Shark exploration – Last hapuku? Dumping of toxic waste continues

I cannot commence writing this editorial without mentioning the incomprehensible massacre that occurred in Christchurch on Friday the 15th March in this beautiful country we call home.

On behalf of the DIVE Pacific magazine team and I’m sure all our readers and advertisers, we sincerely wish peace and a steady loving rebuilding of those families whose lives were ripped apart by this senseless act.

I recently passed through Auckland and Melbourne International airports and was taken aback by a product promotion by Southpole Oceanking, a Melbourne-based company established in 1998. Products derived from sharks were in full view.

The company is big into selling so-called health and wellbeing products. The product range of what may assist you living a healthier life is impressive. To give you an idea of the broad range of concoctions available there is thistle milk, essence of kangaroo, Antarctic krill oil, plus of course New Zealand’s renowned Manuka honey, even as a toothpaste!

One of the products being highlighted at the airports was Deep Ocean Shark Squalene.

You have to give their marketing guys top marks for the line: “All the sharks to produce this natural and pure squalene are obtained from the most pollution free deep ocean.”

I was sickened by this promotion.

As environmental groups and Governments grapple with the senseless yearly slaughter of millions of sharks for their fins, here in New Zealand, Australia and an ever-expanding Asian market, Southpole Oceanking is contributing to the relentless pressure for shark carcases to manufacture mythical wellbeing products!

Maybe I’m jumping to conclusions. Let’s hope we hear from Southpole Oceanking re what type of shark and which “pollution-free deep ocean” they are caught in?

Recently I have been communicating with my old friend Wade Doak. I guess like most divers of our era, we started our diving by spearfishing.

Spearing a fish in the ‘60s was really not that hard due to the number of fish we encountered.

It is very sobering discussing with Wade now how the marine life and the marine ecosystem has been smashed by human greed and activities on land in our short lifetime.

Wade reminisced of the days when hapuku were in abundance in northern New Zealand waters. They are now virtually extinct. Ask any diver today who has been diving for 20 years, how many hapuku has he/ she seen?

Just a wee peek into Wade’s online book, Lament for the Hapuku gives you a glimpse of what it was like in the ‘60s and ‘70s: In late June 1970 a large grotto at the Pinnacles (part of the Poor Knights Marine Reserve) that Kelly Tarlton and I called The Slot, harboured a spawning group of up to 30 hapuku, ranging in size from 10 to 60kg. The biggest would have measured 1.8m.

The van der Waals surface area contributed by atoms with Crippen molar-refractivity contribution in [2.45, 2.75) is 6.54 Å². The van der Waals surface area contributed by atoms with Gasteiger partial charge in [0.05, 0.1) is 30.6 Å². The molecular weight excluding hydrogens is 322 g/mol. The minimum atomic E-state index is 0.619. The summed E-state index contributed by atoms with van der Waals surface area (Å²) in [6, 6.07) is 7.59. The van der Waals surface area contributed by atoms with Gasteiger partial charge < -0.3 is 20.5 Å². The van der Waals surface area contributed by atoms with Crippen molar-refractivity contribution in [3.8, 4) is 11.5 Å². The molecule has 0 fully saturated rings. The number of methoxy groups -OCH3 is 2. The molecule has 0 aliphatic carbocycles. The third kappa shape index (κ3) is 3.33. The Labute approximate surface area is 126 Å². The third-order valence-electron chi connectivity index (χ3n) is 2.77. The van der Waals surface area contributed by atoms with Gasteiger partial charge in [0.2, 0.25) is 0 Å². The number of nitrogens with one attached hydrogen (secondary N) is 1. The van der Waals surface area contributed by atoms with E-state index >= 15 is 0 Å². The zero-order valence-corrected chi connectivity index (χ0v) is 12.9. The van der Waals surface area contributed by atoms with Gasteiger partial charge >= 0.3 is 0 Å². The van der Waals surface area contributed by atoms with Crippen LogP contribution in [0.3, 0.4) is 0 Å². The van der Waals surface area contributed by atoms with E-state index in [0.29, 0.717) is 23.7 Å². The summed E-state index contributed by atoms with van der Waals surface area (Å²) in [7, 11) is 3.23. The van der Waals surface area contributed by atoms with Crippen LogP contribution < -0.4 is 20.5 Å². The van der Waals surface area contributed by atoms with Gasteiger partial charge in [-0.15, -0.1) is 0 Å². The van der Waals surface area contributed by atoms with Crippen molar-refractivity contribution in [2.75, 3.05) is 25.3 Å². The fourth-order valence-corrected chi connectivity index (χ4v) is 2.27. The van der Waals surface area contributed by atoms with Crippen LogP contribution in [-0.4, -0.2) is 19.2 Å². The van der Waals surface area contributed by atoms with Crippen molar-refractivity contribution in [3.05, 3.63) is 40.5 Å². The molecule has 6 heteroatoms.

Renowned conservationist Dr Roger Grace commented in 2018 on Facebook:

I believe the devastating consequences have already been realised. With hapuku down to probably less than 5% of its pre-fished biomass, and now extinct in less than 100 metres of water, populations of this magnificent animal are just a shadow of what they once were. All because of ignorance, greed and poor fisheries management. Few would admit it.

Why haven’t I got a nice hapuku photo to post? Because they are now virtually impossible to photograph! Wade has the best hapuku photo in existence and it is probably about 50 years old.

Wade also discussed the impact of water-carried sediment smothering inshore reefs. The dredging of Auckland’s harbour entrance to allow larger cargo and cruise ships and housing developments beside the coast and waterways has had an immense impact on the reefs within the Hauraki Gulf’s so called “Marine Park”.

Wade brought to my attention the proposed plan to suck up the toxic sludge below Auckland’s marinas and to dump this contaminated material at sea a few kilometres off the east coast of Great Barrier Island. Local residents are challenging this proposed dumping. It’s NOT rocket science to recognize the impacts that dumped dredging material has on the marine environment. The Hauraki Gulf’s reefs are covered in “dust”. You only have to brush the reef top to create a cloud of “dust”.

The survey of a reef using a remote controlled vehicle (ROV) off Great Barrier in May 2002 revealed stunning glass sponges, black coral and Lord Howe coralfish within a pristine reef full spectacular life. What a tragedy it would be to smother this marine treasure in toxic silt from the Auckland’s marinas.

Have not the Council/authorities learned anything re the damage the inner gulf has suffered by mismanagement of dredging and land and storm water runoff into the gulf?

Sadly, it’s the old mentality – out of sight, out of mind. The general public really have no idea what is going on and, if they did, they are most likely too busy with their own personal issues to voice their opinion.

Let’s hope the people on Great Barrier Island win this battle as we and the marine environment all benefit from a healthy biomass.

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Dave Moran
Editor at Large

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